John still guiding the way

Kelsey the guide dog
Kelsey the guide dog
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A guide dog in training has been named after a Wigan man who left more than £1m to charity in his will.

Kelsey the guide dog puppy was named after John Kelsey, the Wigan dentist and long-term supporter of the charity who died in 2015.

The 75-year-old left a substantial gift to the charity in his will, as part of a £1m donation to several local charities,

Now, thanks to his generosity, Kelsey the 18-month-old pup is making great progress at the Atherton Guide Dogs Training School, to become a fully-fledged guide dog.

Frances Combs, Legacy Engagement Officer at Guide Dogs, said: “He (Kelsey) is in his early stages of training, but we are very pleased with his progress! He is absolutely lovely. He’s very cheeky.

“He’s a lovely happy boy, and he is a smashing puppy. He’s a very bright lad.

“He wouldn’t sit still for his picture, he was far too interested in running around, but the trainers like that because it shows he is a confident dog.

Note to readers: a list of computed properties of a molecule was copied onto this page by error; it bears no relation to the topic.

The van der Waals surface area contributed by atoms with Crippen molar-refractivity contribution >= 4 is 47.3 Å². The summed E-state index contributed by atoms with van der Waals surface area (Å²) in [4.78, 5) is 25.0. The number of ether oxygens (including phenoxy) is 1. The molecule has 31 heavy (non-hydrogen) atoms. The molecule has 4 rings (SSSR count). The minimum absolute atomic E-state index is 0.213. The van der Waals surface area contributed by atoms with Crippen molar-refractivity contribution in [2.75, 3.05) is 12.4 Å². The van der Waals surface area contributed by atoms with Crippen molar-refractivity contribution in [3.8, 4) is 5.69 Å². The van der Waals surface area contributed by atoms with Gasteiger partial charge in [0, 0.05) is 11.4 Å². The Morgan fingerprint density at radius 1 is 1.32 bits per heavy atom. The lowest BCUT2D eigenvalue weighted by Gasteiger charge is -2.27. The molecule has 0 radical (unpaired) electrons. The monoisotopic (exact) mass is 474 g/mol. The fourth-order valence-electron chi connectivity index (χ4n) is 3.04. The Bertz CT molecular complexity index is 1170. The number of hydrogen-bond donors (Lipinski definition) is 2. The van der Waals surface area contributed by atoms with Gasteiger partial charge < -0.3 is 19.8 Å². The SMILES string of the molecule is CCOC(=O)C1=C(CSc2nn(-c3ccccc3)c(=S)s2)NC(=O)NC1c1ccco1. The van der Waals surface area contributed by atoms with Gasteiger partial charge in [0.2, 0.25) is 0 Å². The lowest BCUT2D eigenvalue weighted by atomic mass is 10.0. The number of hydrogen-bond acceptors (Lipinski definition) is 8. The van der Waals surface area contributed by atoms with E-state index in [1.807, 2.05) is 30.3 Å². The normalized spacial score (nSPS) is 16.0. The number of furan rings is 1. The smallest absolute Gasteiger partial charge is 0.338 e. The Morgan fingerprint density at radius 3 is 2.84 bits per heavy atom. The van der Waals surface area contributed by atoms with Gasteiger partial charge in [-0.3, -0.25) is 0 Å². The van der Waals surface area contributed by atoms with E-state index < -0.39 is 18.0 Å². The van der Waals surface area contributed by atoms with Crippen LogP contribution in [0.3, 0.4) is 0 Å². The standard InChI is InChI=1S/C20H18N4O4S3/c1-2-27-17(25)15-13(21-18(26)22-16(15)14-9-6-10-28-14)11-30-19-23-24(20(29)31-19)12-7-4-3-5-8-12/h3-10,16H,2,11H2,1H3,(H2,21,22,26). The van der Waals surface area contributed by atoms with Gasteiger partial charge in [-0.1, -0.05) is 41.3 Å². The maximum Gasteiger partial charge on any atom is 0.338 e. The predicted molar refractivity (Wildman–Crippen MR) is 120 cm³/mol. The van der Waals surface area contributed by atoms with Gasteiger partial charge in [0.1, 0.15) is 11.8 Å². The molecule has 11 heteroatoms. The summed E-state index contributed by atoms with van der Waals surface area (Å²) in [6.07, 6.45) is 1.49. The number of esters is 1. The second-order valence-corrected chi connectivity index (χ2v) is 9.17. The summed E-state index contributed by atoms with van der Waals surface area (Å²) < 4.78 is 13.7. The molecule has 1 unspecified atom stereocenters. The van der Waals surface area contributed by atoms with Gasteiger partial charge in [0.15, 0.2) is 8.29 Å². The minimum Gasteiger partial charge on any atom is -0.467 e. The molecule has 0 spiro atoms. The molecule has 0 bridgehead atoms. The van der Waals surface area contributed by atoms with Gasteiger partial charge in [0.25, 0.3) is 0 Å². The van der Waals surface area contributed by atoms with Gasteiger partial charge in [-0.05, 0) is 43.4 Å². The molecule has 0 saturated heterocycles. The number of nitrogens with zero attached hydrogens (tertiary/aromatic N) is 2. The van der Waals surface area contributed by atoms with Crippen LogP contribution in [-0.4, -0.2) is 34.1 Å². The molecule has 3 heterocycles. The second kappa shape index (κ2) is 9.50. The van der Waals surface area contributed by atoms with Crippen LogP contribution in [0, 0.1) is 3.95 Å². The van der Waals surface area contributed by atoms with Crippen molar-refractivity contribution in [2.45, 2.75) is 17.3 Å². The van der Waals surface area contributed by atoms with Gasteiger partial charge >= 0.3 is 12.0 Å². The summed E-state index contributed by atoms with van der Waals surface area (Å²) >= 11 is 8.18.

“We have several puppies named in memory of loved ones from our supporters.

“It’s a really nice thing, especially if they were a lifelong supporter of the charity.

“Two out of three of our dogs wouldn’t be here without gifts from wills.

“We hope Kelsey will change somebody’s life forever.

“It’s a wonderful thing that John has done, we are so grateful and it is going to mean a lot to whoever Kelsey goes to.”

Kelsey and his trainer Logan Robinette recently met with Brian Muir, a close friend of John’s and executor of his will, with Frances reporting that the pair got on very well.

John, who never married and had no close family, looked after the teeth of generations of Wiganers for more than half a century at his Market Street Dental Practice.

He was born in 1940 in Swinton, the only child of James and May Kelsey.

He was inspired to support sight loss charities after his mother became totally blind when he was only 18 months old.

After the death of his father only a few years later, John discovered the difference that getting the right support would make to those with visual impairments.

As well as Guide Dogs, John also bequeathed portions of his £1m estate to Henshaws, a charity which also supports people living with sight loss, in addition to cancer charities Marie Curie and The Christie.